I’d rather be writing new music.

Themon Joins the Cell-Phone Age

You’ll note some changes to the page format.

I’m working from a laptop right now with crappy software on it, and I can’t upgrade. So I can’t really customize this properly.

But the new format shows up on tablets and cell phones. Yay!

The Journey Begins

Saturday we had a final farewell party in the house that has been such a wonderful place to entertain. Old friends dropped by, and we tried to drink up the liquor cabinet, and failed. I opened some bottles of mead that have been sitting around for fifteen years, including the Mystery Mead, labeled 2000. Only one person guessed the flavor: garlic. Yes, a garlic mead. I don’t think it was anyone’s favorite, but it wasn’t bad, and by the end of the party the bottle was empty.

Sunday and Monday were final clean-up and pack days, and it was a bit overbooked, but we got most everything finished. I still have to finish mowing: the rain last week kept me from getting ahead of it, and it looks terrible. Marta is intent on leaving the new owners with a clean move-in: one of the many things I love about her.

20150512_080747Monday — yesterday — ended with us packing the cars and hitching our little Conestoga — maybe we should rename her the Conistogita — as our temporary home while the Packer Ants descend on the house.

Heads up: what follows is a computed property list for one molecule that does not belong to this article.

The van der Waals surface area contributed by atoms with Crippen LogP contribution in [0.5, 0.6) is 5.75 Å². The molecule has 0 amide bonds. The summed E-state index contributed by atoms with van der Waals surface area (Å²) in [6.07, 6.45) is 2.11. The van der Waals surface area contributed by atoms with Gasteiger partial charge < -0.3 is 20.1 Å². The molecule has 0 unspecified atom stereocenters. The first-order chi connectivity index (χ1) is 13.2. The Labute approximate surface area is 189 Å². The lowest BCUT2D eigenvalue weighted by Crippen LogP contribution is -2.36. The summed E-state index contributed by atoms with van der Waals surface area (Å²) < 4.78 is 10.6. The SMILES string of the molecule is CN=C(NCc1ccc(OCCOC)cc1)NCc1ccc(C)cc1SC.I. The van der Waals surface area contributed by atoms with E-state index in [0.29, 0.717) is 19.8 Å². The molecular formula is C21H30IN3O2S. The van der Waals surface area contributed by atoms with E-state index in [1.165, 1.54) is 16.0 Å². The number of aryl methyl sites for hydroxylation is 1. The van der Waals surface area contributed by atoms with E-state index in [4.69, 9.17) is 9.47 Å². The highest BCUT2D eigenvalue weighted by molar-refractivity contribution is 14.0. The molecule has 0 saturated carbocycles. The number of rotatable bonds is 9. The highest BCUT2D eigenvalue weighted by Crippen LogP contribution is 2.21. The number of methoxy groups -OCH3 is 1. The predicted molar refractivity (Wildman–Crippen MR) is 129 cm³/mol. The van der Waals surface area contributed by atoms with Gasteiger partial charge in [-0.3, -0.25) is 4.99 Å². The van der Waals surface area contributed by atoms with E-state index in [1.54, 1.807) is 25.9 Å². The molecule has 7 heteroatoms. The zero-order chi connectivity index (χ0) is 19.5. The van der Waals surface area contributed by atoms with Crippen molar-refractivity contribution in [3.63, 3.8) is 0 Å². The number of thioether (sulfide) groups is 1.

We decided to move out early, to save stress on the animals. When we moved to the house in 2012, it was just a cross-town move, and we put the cats in the new place and locked them in the upstairs bathrooms with litter boxes and food. All the thumping and bumping in the new environment left them decidedly unhappy; there was a lot of fur on the carpet when we finally let them out to explore their new home.

When we had the roof replaced after the huge hailstorm last summer and the entire house became the inside of a djembe with a thousand insane drummers on the roof, Marta packed up and left with the animals in our Casita. That’s when she found the KOA camground north of Fort Collins. Surprisingly, after a round of largely symbolic growling, both cats settled down and rather liked it.

That’s what we’re doing this time, too.

20150511_204126We left the house to the sight of a gorgeous orange sky behind the foothills, and arrived at the KOA just as the stars were coming out in an indigo sky. As usual, the propane furnace didn’t work, but we were toasty under our comforter, and the animals had their own little warm nests.

Today promises to be a lazy day for me. We need at least one person at the house to supervise the packing (required by the moving company), and one person here to supervise the animals. If we took the cats out a lot, we could probably leave them in the Casita for extended periods. But our mantra for this move has been “NO STRESS,” and that includes feeling stressed about whether the animals are stressed.

Though supervising the packing is a lot more work than pet-sitting, Marta said she’d feel better if she was on top of the movers. Frankly, so would I.

It’s about ten in the morning, the animals are all catching a morning nap, and I’m blogging away. Birds are chirping outside, and the chill is finally just starting to leave the air.

This is, by far, the nicest KOA I’ve ever encountered. Aside from the spacious and well-kept grounds, they have things like this:

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Or this: